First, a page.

7. Live entertainment entity AEG, who purchased Goldenvoice, were the ones that suggested Goldenvoice revise Coachella again after a gap year in 2000.
8. Bauhaus’ original idea for their reunion at Coachella 2005 was to release actual bats, but as the band’s David J says in the film, you can’t have a bird release after 5:00 p.m. and under these circumstances, bats are considered birds, plus there is the “twin peril of rabies and batshit.” The band’s compromise was Peter Murphy arriving on the stage hanging upside down and performing the group’s signature song, “Bela Lugosi’s Dead,” inverted.
9. Danny DeVito waylaid Amy Winehouse behind the Gobi tent as she was walking onto the stage in 2007. Winehouse, who looks luminous during her performance of “Valerie,” stopped for a photo with DeVito.
10. In recent years, the biggest stars in music headline Coachella. Raymond Roker, the film’s executive producer and overarching narrator of the film, states that Madonna was really the first “star” to perform at the festival. More significantly, Madonna was not on the main stage, but in the Sahara, or “dance” tent, as the flyer delineated.
11. Rosanna Arquette personally asked Tollett to interview musicians at the festival. She got time with everyone from Paul McCartney and Roger Waters to Justice and Lauryn Hill. In the film she says it’s her favorite job she’s ever had.
12. Perry Farrell is ageless and has an endless supply of fitted black vests.
13. Interviewed in a black leather chair with a glossy grand piano in the background, Jason Bentley proclaims the birth of EDM as we know it arrived during Daft Punk’s performance in 2006.
14. The film reminds us through C-SPAN footage of Joseph Biden, then the democratic senator of Delaware, of his declaration that if he were the governor or the mayor, he would be passing new ordinances with stiff criminal penalties for anyone who held a rave and put everyone in jail.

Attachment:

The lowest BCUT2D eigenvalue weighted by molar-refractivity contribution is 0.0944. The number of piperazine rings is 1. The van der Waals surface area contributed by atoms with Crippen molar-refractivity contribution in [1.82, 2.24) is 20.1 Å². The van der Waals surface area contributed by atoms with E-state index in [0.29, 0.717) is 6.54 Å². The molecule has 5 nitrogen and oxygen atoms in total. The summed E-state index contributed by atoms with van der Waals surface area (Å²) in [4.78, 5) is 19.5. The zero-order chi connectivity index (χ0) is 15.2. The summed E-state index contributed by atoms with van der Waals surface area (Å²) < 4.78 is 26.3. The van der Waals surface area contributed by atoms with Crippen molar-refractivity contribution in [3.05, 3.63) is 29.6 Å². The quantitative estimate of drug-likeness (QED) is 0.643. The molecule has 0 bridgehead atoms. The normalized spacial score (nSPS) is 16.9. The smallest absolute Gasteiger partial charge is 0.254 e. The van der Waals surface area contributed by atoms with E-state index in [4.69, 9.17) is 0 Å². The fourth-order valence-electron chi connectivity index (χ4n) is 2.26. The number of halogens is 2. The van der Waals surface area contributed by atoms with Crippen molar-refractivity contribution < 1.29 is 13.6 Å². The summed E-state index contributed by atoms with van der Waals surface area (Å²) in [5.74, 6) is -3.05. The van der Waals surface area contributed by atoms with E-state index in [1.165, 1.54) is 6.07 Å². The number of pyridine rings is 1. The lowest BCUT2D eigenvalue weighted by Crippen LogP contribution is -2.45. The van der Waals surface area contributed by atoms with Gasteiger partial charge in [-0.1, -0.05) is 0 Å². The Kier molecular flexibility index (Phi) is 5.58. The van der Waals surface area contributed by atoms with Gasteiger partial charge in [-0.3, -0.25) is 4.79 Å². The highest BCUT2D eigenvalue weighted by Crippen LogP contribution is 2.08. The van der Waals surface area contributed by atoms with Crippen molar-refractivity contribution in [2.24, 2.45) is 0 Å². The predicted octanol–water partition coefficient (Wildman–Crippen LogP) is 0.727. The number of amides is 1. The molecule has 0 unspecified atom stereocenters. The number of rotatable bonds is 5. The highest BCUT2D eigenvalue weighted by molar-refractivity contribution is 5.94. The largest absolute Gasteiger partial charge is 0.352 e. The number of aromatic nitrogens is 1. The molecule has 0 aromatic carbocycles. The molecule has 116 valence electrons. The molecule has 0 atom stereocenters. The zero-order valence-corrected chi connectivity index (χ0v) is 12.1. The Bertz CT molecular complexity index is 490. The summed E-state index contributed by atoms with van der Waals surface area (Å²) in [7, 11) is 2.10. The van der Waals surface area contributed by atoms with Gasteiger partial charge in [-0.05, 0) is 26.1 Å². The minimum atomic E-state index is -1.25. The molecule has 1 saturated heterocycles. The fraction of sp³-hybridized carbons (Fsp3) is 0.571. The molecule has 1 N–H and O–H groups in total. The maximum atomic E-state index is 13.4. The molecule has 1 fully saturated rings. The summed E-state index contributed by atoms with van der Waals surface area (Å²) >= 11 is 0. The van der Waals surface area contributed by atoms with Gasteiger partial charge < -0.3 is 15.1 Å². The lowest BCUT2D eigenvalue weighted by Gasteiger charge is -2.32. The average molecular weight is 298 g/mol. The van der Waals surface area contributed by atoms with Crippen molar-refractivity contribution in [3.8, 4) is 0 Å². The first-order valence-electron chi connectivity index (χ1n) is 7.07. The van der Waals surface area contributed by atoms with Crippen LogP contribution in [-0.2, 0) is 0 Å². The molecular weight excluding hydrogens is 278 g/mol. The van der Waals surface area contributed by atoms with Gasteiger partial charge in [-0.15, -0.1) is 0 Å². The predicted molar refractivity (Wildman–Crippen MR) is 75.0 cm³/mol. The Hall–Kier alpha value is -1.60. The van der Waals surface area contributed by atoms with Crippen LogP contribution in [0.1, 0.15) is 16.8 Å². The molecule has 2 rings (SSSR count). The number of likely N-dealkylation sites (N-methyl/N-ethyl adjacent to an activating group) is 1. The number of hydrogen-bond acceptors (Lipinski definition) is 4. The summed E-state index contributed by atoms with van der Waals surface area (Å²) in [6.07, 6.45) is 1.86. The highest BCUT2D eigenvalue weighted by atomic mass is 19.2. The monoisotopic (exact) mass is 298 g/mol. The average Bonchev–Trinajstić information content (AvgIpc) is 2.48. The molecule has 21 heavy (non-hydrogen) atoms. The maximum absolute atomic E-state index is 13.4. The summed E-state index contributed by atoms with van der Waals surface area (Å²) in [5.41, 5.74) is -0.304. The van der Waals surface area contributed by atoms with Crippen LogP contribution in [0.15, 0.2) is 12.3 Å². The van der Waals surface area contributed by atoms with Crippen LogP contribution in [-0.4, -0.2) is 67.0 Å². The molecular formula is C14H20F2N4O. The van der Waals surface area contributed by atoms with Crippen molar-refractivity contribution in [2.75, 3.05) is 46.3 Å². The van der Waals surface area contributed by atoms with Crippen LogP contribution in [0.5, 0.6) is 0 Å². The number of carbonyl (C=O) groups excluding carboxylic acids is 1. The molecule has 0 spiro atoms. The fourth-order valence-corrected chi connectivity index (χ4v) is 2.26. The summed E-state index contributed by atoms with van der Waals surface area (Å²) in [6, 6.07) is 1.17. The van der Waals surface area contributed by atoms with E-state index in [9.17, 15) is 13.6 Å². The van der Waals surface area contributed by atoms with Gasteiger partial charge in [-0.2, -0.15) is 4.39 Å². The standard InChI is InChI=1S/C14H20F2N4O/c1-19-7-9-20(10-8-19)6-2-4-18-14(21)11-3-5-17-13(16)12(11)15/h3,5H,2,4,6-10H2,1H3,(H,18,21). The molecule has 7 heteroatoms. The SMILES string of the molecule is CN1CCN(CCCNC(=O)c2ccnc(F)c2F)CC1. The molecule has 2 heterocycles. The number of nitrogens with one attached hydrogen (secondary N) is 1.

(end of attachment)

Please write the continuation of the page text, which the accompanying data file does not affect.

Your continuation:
15. There are many moments identified as significant for electronic dance music that happened at Coachella, including Tiësto performing on the main stage, which according to Insomniac Events’ Pasquale Rotella, pushed things forward.
16. A-Trak does the best job of emphasizing the importance of rap in the film, banging his fists against his thighs and proclaiming, “Rap is cool. There is nothing cooler than rap. Rap is the coolest music ever!!”
17. #Beychella has gone down as the biggest performance at Coachella to date, but as Roker points out in the film, from her originally scheduled performance in 2017 to the rescheduled one in 2018, major changes happened, not the least of which was the election of Donald Trump and the emergence of #metoo.
18. In later years, Coachella’s international musical reach continues to expand, which the film exemplifies with K-pop girl group Blackpink (Khalid fanboying over them is classic) and Latin rapper Bad Bunny, among others.
19. Moby, who is one of the frequent talking heads of the film, says what he likes about Coachella is you feel challenged by it.
20. Even Tollett didn’t know Prince was playing Coachella until three weeks before his performance in 2008. Footage from that performance closes the film.